Micah, A New Translation with Introduction and Commentary

  • Francis I. Andersen, David Noel Freedman
  • Jan 1, 2002
  • Series: Volume 5 - 2002

Andersen, Francis I., and David Noel Freedman. Micah, A New Translation with Introduction and Commentary. Anchor Bible, vol. 24E. New York: Doubleday. 2000. xxv + 637 pp. $42.50 hb. ISBN 0-385-08402-1.

"Thorough" is the best word to describe this volume. In keeping with their earlier contributions to the Anchor Bible series (Hosea, vol. 24, 1980; Amos, vol. 24A, 1989), Andersen and Freedman have provided another incredibly detailed analysis of an eighth century prophetic book.

The Introduction is far-ranging (pp. 3-29), discussing the usual topics found in exegetical commentaries: survey of scholarship, composition, structure, date, and historical backgrounds. Yet, there are some interesting items not commonly found in works of this sort: Micah's relationship to the possible redaction of the Book of the Twelve Minor Prophets (p. 20; also later in connection with the book's heading, pp. 103-5, 112-13) and the Masoretic divisions of the book within the Hebrew text and their viability in comparison with modern notions of units and coherence (pp. 14-16). In light of their work on Hosea and Amos, it is not surprising to read that the authors are suspicious of much of the scholarly effort invested in trying to excavate hypothetical layers of redaction behind the final form. Even though Andersen and Freedman are willing to entertain up to a point the possibility that some material (especially from chapters 4 and 5) comes from the period of the Babylonian exile, in several places they declare that the primary focus of their study will be the canonical text of Micah (e.g., pp. 17, 21, 26). The Introduction is followed by a lengthy bibliography of 67 pages (pp. 33-99)!

Andersen and Freedman divide the book into three main sections: chapters 1-3, 4-5, 6-7. The commentary on each of these sections is introduced by a presentation of the structure and major themes, issues that are then repeated and reviewed with much more detail at the conclusion of each section. For example, "The Book of Doom" has this opening piece on pages 130-32 and its summary on pages 388-91. The commentary on each pericope is preceded by a transliteration from the Hebrew in parallel with the authors' translation, which is then followed by a translation of the LXX into English. As we have come to expect from Andersen and Freedman, the discussion of the biblical text is very rich in lexical and structural information, all of which underscore how carefully Micah has been analyzed (e.g., note the discussion on the pronouns in chpt. 6, pp. 552-57). Interspersed are interesting sidebars to other issues (such as why Micah does not appear in the Deuteronomistic History, pp. 106-7).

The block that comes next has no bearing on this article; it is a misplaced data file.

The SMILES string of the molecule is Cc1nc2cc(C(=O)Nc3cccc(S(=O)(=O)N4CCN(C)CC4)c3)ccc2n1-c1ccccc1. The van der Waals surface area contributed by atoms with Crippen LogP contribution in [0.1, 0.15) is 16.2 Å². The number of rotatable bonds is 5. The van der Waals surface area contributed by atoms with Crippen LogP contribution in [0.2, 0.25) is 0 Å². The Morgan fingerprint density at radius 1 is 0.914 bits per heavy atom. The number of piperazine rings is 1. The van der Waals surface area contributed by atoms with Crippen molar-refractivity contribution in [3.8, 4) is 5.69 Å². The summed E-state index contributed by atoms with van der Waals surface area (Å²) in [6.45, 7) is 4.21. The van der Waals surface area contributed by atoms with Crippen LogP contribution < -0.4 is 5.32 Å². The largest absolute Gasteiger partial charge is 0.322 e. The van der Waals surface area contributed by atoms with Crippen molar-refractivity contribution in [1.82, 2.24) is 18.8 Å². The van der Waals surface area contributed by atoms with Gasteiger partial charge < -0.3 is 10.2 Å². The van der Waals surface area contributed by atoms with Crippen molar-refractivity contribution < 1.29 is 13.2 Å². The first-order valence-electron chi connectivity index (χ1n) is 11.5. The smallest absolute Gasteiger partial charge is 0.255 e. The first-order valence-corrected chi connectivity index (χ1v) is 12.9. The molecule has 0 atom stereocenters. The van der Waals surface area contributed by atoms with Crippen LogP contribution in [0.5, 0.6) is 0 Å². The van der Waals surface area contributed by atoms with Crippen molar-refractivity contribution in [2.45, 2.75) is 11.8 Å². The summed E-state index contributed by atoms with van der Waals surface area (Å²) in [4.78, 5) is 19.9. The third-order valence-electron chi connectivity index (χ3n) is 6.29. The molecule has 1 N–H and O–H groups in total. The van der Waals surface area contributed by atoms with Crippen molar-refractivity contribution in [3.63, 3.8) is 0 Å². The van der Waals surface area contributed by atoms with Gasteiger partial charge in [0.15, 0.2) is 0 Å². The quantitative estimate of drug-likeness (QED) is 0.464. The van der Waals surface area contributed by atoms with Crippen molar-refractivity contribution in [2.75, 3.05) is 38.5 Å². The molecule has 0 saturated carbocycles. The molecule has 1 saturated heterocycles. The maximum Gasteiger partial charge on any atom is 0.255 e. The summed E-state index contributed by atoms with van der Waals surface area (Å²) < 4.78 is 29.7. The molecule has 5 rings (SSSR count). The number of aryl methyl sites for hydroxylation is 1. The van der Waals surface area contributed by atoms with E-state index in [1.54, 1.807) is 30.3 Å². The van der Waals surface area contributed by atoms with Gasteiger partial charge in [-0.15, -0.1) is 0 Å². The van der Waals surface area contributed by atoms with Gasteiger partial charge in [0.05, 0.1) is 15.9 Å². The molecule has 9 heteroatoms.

As is the case of any commentary, there will be points of disagreement with positions taken at several junctures. I mention just a few. Andersen and Freedman believe that Samaria, which is mentioned explicitly only in 1:1, 5 is implicitly present within the prophet's view in other passages. In their minds, the heading requires that the interest in the capital of the Northern Kingdom not be limited to one other verse in chapter one. This notion, it seems to me, is difficult to defend in light of the paucity of the evidence. Some also might take issue with the reluctance to be more specific with the concrete references behind the text, although the caution to recognize that the individual oracles yield very little historical information might be well taken (Much of the discussion regarding historical backgrounds first appears in regards to the title, pp. 103-29). In addition, I disagree on occasion with some of the literary readings. For instance, I would take the set of questions posed by the people (6:6-7) in response to Yahweh's indictment of 6:1-5 not as sincere, like the authors do, but rather as reflective of their total misunderstanding of the nature of the cult and perhaps as an attempt to "buy off" or appease God (compare Hos. 6:1-3). Lastly, the comment on page 24 that most of the work on the volume was completed before 1993 is surprising, to say the least! On the one hand, one wonders why the volume was delayed for so long; on the other hand, to have been able to have incorporated more recent scholorship into this very good volume would have made it even better.

This massive commentary should be a standard for years to come. Serious students of this Minor Prophet need to have this book on their shelves. To open and read one's Hebrew (and English) text along side of this work will be a rewarding experience.

M. Daniel Carroll R.
Professor of Old Testament
Denver Seminary